The ten-minute walk from their one-bedroom apartment to Harper Hall passed too quickly under a cloudless, late-summer sky lit by a setting sun the same shade of red as on Earth. Nadera talked confidently about her plan to introduce decades of research as radically new theories that would garner funding for their mission. Encouraged by her renewed commitment to the mission but disappointed that she didn’t feel the same about their personal relationship, he stopped in front of the ivy-covered brick facade of Harper Hall. Her warm hand slipping into his wasn’t as big a surprise as her comment.

“Here we are, Inyo, entering the halls of academia.” She turned a proud look toward him and continued, “I know I’ve been distant and ambivalent, which I think was a delayed response to…you know what I mean, but I’m with you now, ready to do my part for our mission.” Her suddenly upbeat tone confused him, uncertainty morphing into suspicion when she added, “I’m going to keep an open mind and be more like you from now on.”

That worried him but it was too late to inquire about the meaning of her ominous words because several other couples arrived, forming a group jostled Inyo and Nadera through the heavy wooden doors. He was quickly recognized as the evening’s speaker by a member of the impromptu group, and Nadera’s hand was torn from his by societal pressure. A glance revealed her confident smile. She had been recognized as the newest member of the university’s faculty, another celebrity. 

Inyo took his place behind the podium, nervously searching the dozen or so faces before him for Nadera’s. She was talking animatedly to an older man sitting, her hands uncharacteristically waving as if she were treading water, patting his arm excitedly. Her antics were encouraged by her audience of one, his aging brown eyes oblivious of Inyo preparing to summarize an economic model he’d studied on Earth that scaled individual human behavior to national and global scales. Inyo hid his revulsion at Nadera’s private performance of an enthralled and enthusiastic economics follower—she was playing this guy, doing her part; this old man must have said or done something to make her so attentive. She had been oblivious of Inyo’s amorous innuendo for months. Avoiding eye contact, he finished his presentation in twenty minutes. The few questions suggested that it was well received, until the old guy Nadera was clinging to stood up and asked a question he’d been spoon-fed by the stone-faced physicist from Earth.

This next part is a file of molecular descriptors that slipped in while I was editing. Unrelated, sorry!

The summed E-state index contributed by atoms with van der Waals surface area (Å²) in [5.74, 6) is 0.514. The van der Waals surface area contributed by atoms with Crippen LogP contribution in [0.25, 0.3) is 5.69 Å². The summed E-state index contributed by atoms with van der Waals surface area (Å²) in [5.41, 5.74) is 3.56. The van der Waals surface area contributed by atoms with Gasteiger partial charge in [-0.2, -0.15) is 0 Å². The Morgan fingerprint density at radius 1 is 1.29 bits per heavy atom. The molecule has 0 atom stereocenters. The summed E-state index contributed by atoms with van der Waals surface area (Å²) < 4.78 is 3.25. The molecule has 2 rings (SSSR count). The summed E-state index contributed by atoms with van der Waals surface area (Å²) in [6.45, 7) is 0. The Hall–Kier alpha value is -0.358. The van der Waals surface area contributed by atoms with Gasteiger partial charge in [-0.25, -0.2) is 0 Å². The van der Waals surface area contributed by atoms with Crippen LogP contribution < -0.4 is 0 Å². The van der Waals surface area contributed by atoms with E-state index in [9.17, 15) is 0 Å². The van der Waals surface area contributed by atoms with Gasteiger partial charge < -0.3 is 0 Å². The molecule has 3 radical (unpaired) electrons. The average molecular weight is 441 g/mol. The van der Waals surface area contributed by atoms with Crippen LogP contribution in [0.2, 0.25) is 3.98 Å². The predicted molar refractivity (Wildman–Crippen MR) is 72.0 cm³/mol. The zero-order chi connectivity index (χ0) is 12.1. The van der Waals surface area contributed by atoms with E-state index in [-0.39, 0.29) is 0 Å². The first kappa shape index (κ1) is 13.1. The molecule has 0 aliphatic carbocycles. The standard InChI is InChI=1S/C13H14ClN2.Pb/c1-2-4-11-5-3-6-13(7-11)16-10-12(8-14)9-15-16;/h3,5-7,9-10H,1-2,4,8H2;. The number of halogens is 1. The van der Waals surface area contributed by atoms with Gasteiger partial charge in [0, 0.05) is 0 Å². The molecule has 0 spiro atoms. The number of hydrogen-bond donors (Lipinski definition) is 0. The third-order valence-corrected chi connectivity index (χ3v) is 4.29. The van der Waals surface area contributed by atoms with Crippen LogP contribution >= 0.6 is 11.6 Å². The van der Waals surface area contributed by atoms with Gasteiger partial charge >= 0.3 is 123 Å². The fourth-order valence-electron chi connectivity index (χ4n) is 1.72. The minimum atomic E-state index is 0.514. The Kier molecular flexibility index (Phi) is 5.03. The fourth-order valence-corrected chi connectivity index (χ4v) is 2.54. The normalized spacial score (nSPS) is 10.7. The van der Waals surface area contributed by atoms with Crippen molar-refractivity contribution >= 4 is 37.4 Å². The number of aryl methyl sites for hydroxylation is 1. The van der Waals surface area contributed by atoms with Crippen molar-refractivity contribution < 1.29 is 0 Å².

“How do you expect to collect the microeconomic data required by your model? This sounds like a proposal for another government program to interfere with our economic freedom. Where does it end?”

Inyo would have to thank Nadera later for whatever she’d done to motivate this antiquarian. For the moment, he answered the question honestly while the girl of his dreams watched expectantly. “The data already exist but are unavailable because of logistical issues. For example, there aren’t enough computers to process the purchase data and for another, why do you assume the federal government would spearhead such an effort? The data reside in the hands of financial institutions. The anonymized records from private corporations could be shared between themselves and possibly private-government entities like the FNMA or FHLMC, colloquially known as Fannie Mae and Freddie Mac. Congressional oversight could assure transparency.”